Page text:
Belgium, France, Germany, Luxembourg, the Netherlands, Italy, Portugal, Spain, Greece, Austria, Denmark, Finland, Sweden, the Czech Republic, Estonia, Hungary, Lithuania, Latvia, Malta, Poland, Slovakia and Slovenia.

Non-EU Countries

Iceland, Norway, Switzerland, and Liechtenstein.
Schengen Map showing which countries are in the Schengen Zone

Who has been left out?

Britain and the Republic of Ireland chose not to join Schengen.

Croatia, Cyprus, Bulgaria and Romania are in the EU but have not yet joined Schengen.

What Does This Mean for Short-Term Travellers

For most short-term travellers to countries in the Schengen zone, this is all good news.  Citizens from a long list of visa exempt countries, which includes New Zealand and Australia, do not require a visa to enter Schengen.  Once you clear immigration at the first port of entry, you are free to travel to any of the above countries without needing to show your passport at any borders.

Citizens who are not from visa exempt countries, will need to apply for, and obtain a Schengen visa.  I am not going into the process for this but there is a wealth of information available on the internet, including on this site.

So, what is the issue?

The problem comes if you are travelling on say a NZ or Australian passport, and want to spend more than 90 days within a 180 day period touring within the Schengen Zone borders.  Because that is forbidden.

That’s right, you can spend about three months within that whole block of 26 countries, then you will need to leave the zone for a minimum of three months before being allowed back in for another three months.  As a non-European passport holder, your passport is (or should be) physically stamped with the entry and exit dates and all data is stored in the Schengen Information System.  When exiting or entering Schengen again, the dates are checked to make sure you have not overstayed your welcome.  Significant fines and re-entry bans can be imposed on those travellers who do not comply.

I guess it made sense back in the day when there were only five countries in Schengen club.  It was common for those counties to grant tourists a three-month entry permit or visa, so when Schengen came into being, it was probably easiest to allow three months within the whole zone to make sure no visitors exceeded three months in any one country.  As more and more countries joined however, this has become increasingly restrictive and senseless (in my humble opinion) for long-term travellers.

I believe that there are moves afoot to create a 12-month ‘ tourist visa’ for Schengen which will certainly ease the problem but who knows when they will get around to that.

For the average traveller shoehorning in a European experience around their annual leave, this isn’t going to affect them.  However, for the lucky travellers like us, who have the opportunity to take an extended time out, this can really restrict where you can go, and when.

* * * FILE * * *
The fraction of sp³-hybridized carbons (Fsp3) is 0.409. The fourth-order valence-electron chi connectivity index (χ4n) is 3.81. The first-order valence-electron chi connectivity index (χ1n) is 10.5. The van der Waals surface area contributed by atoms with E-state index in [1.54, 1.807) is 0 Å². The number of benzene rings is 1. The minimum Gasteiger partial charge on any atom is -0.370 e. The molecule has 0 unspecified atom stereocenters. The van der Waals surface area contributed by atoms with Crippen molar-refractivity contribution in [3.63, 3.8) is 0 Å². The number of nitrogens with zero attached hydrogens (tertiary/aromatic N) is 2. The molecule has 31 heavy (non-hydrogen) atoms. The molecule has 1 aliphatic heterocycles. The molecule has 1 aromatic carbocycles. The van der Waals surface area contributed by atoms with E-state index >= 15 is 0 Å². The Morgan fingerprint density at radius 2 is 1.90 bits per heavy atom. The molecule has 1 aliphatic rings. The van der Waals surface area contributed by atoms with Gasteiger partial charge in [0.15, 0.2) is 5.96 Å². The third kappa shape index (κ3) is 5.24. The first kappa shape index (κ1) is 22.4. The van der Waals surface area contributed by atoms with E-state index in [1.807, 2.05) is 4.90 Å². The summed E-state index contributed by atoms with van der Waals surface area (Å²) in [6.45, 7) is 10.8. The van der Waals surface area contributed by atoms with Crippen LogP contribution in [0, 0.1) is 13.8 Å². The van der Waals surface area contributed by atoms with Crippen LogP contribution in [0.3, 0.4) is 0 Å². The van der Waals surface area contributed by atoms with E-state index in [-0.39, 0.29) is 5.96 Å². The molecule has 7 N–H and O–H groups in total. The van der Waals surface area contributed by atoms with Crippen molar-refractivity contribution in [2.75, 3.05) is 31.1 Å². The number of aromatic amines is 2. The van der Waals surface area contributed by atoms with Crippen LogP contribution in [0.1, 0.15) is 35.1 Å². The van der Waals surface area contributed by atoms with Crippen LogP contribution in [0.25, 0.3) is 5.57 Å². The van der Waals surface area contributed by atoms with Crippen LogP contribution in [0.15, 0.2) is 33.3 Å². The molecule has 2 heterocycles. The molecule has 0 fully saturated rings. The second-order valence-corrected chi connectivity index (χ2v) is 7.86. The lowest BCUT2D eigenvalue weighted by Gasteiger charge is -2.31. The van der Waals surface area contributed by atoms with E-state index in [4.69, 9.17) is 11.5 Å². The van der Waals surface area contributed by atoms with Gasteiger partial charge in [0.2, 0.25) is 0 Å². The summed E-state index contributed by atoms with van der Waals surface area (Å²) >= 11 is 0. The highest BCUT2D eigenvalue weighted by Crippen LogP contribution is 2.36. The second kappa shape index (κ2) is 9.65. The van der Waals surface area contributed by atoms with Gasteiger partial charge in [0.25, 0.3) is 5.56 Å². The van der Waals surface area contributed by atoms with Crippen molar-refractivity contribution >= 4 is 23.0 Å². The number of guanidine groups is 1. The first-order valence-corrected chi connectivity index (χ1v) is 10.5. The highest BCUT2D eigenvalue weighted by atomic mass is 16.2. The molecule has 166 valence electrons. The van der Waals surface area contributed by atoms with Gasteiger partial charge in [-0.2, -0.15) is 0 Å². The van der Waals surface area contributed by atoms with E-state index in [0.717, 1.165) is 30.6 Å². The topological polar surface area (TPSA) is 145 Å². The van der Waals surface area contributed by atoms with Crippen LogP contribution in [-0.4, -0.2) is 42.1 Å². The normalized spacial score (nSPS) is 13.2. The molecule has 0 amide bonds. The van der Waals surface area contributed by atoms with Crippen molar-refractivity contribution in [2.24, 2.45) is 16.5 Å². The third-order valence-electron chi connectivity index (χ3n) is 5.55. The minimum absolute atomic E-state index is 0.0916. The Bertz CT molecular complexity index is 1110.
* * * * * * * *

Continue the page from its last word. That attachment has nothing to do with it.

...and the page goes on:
What about travelling to Non-Schengen Countries?

Each individual country has its own rules and visa requirements and you are best to research these for the countries you are travelling to.  Britain, for example allows a six months visa free stay for many visitors while most Balkan states (e.g. Croatia, Bosnia, Albania) allow a three months visa free visit.  Turkey also allows a three months stay however most travellers will need to obtain a Turkish visa on-line (New Zealand passport holders are one of the few Turkish visa exempt countries).

Planning around Schengen

Unless you or your ‘registered partner’ are European citizens, there are just a few options available to you.

Plan your travels

The most common approach, for those who don’t have an EU passport, is to plan your travels around the ‘90 days out of 180 days’ restriction.  This means that you must exit Schengen on or before the 90 days expires, and stay out for 90 days.  You can then re-enter Schengen for another 90 days.  In reality this may mean flying over to Britain for 3 months, or driving across the Schengen border to countries such as Croatia, Bulgaria, Bosnia, Albania, Montenegro, Macedonia, Romania or even Turkey, and enjoying their charms for a spell.  This isn’t necessarily a bad thing and pushes many travellers to experience countries they wouldn’t otherwise have given a second thought to.

You can go out of, and back into Schengen during that 180 days period but you need to keep careful track of where you have been and when so that you don’t exceed 90 days in any 180 days.

Keeping an eye on the seasons while doing your planning is important. We met a lovely Australian couple in Thessaloniki, Greece in December 2017, who were planning on driving up into Bulgaria and Romania for the first three months of winter because they needed to get out of Greece within the next few days.  Now, those countries may be nice during the summer but they aren’t the ideal spot for a small motorhome in a Northern Hemisphere winter.  We suggested they consider Turkey instead and they experienced a fantastic and much warmer time exploring the south of that wonderful country.

Residence Permits

Another alternative is to apply for a residence permit in one of the Schengen countries.  However, these are not handed out easily, normally require you to have a fixed address with a property lease agreement, and a valid reason for being there.  These only give the right to stay longer than 90 days in that one country and aren’t intended for the purpose of then hopping from country to country.  You could theoretically then travel within Schengen and eventually exit from the country from which you obtained a residence permit however this isn’t strictly legal and if caught you could be in serious trouble.

So, short of quickly marrying a local, or having an EU spouse, are there not many ways of being able to extend the Schengen period.

One option that can help is to take advantage of the Bilateral Agreements.

Bilateral Agreements